Hello my boys, here we go with another little book review.
Lately I’ve been reading here and there and among all the stuff I’ve read, only two books were about computer science. This one is on programming (actually it’s more a collection of guidelines to write good code than a real programming book) and the other one is the semi-biography of Linus torvalds (that I enjoyed really a lot) of which I’ll write up about.
The paper I’m going to talk about in this post is titled: “The Web Api: Design Guidelines for Happy Developers“ and its writers published it on leanpub for free. There is also a purchasable edition on Amazon for kindles and it’s just ten pages longer.
It has been published on a facebook page by one of the two writers (Federico Pinna) and after reading it, after all it’s just 30 pages long, I gave him some thoughts on the book.
Being it a guidelines book, it’s just a collection of advices to build robust, intuitive and easy to understand API in order to make other programmer’s life easier. It never shows you a line of code but illustrates you concrete examples on well known metodologies for documenting your API, giving it the right URLs design, using the right HTTP method to manipulate your data and handling correctly errors and response statuses.
Yes, it is for me and it’s the exact same thing that I told to the writers. They could’ve written just some examples using different languages (or sticking always to the same) in order to let people grasp this concepts even better. In fact they assured me that in the next version of the book they’ll put some trivial but functioning examples of an API written in some language.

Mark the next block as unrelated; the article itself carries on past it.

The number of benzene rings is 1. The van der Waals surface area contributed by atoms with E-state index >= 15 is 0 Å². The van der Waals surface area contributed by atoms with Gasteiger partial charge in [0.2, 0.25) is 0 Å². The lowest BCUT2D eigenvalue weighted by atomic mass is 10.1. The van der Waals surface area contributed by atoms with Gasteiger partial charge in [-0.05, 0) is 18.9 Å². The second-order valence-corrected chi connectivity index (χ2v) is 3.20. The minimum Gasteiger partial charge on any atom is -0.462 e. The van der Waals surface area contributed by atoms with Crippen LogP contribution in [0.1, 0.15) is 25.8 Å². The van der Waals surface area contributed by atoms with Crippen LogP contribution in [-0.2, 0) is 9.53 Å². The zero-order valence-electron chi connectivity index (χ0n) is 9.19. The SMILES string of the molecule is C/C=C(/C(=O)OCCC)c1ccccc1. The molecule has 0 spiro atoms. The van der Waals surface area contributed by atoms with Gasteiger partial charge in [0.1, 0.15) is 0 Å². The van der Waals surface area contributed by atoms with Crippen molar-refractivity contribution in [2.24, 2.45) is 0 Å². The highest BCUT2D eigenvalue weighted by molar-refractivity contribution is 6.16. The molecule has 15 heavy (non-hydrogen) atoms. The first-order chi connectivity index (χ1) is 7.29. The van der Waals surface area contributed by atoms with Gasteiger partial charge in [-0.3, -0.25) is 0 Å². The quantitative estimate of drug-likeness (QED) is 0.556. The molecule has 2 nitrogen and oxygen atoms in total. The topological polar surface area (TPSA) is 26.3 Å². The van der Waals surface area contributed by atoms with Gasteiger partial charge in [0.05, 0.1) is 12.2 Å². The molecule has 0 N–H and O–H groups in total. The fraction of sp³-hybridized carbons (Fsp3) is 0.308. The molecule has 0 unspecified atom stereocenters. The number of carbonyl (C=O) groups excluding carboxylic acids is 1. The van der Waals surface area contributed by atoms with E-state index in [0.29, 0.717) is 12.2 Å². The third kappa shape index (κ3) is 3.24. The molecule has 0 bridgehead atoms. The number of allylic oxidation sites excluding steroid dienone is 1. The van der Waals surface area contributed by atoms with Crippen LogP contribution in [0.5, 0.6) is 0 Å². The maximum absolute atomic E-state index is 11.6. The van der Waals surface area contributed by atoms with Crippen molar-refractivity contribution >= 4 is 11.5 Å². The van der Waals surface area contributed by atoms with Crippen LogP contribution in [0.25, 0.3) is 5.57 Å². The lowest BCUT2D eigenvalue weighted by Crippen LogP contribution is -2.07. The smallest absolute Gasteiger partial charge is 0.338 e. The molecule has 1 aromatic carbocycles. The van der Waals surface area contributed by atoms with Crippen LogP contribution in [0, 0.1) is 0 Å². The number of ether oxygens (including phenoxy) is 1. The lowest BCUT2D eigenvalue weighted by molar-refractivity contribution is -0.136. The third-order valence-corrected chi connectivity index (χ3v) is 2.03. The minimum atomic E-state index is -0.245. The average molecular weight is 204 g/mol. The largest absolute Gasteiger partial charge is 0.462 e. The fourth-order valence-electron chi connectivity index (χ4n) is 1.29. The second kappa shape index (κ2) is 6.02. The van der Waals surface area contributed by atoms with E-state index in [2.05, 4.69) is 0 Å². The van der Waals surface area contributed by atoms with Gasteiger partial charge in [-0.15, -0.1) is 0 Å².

First of all, it isn’t necessarily a book for experienced programmers (which they can find useful tips anyway). Actually I find it a “must have” for beginners because it gives you pretty much a strict idea of what you’ll be building if you’ll build APIs and also very useful advices to build them in a smarter and more efficient way.
Concerning the REST architecture, this book does not follow it because they retained this “standard” too strict and quoting the book, this is what they say:
We don’t like to call them REST, as we don’t want to introduce unneeded constraints in our guidelines.
I personally disagree with this, and as I said to them, I’d have been pleased to know that a brand new paper in 2017 sticks to the standards defined exactly for making programmer’s life easier.
Being a company or an open source developer, I want to be sure that I’m sticking to certain guidelines when I’m writing my software, because when I’ll want to hire or to receive a contribution for my open source project, I want the programmers to know as much as possible about my code even before reading it and if this is feasible through standard’s adoption, you must adopt them.
Considering the length and its being free, I think you should download and read it just for fun, it can always come in handy ;)